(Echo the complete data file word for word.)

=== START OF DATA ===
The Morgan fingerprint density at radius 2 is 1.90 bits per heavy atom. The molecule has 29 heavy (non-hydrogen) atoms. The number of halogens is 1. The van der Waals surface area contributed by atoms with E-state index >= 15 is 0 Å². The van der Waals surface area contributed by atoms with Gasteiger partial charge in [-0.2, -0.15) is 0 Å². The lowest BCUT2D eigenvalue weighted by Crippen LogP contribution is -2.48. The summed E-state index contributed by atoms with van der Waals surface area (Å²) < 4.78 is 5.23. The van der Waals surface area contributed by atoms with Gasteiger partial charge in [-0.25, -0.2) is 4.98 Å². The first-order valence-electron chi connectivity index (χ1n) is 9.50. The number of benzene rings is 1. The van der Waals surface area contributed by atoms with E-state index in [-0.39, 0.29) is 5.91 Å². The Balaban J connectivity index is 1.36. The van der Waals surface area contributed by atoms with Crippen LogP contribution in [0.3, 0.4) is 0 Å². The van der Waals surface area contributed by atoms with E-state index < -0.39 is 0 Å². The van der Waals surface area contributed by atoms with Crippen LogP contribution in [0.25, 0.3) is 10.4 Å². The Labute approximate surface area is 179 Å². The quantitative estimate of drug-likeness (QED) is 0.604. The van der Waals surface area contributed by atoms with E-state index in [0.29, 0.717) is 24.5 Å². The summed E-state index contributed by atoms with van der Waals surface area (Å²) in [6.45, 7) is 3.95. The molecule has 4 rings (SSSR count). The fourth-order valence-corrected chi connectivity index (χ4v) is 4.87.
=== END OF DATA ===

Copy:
The Morgan fingerprint density at radius 2 is 1.90 bits per heavy atom. The molecule has 29 heavy (non-hydrogen) atoms. The number of halogens is 1. The van der Waals surface area contributed by atoms with E-state index >= 15 is 0 Å². The van der Waals surface area contributed by atoms with Gasteiger partial charge in [-0.2, -0.15) is 0 Å². The lowest BCUT2D eigenvalue weighted by Crippen LogP contribution is -2.48. The summed E-state index contributed by atoms with van der Waals surface area (Å²) < 4.78 is 5.23. The van der Waals surface area contributed by atoms with Gasteiger partial charge in [-0.25, -0.2) is 4.98 Å². The first-order valence-electron chi connectivity index (χ1n) is 9.50. The number of benzene rings is 1. The van der Waals surface area contributed by atoms with E-state index in [-0.39, 0.29) is 5.91 Å². The Balaban J connectivity index is 1.36. The van der Waals surface area contributed by atoms with Crippen LogP contribution in [0.3, 0.4) is 0 Å². The van der Waals surface area contributed by atoms with E-state index < -0.39 is 0 Å². The van der Waals surface area contributed by atoms with Crippen LogP contribution in [0.25, 0.3) is 10.4 Å². The Labute approximate surface area is 179 Å². The quantitative estimate of drug-likeness (QED) is 0.604. The van der Waals surface area contributed by atoms with E-state index in [0.29, 0.717) is 24.5 Å². The summed E-state index contributed by atoms with van der Waals surface area (Å²) in [6.45, 7) is 3.95. The molecule has 4 rings (SSSR count). The fourth-order valence-corrected chi connectivity index (χ4v) is 4.87.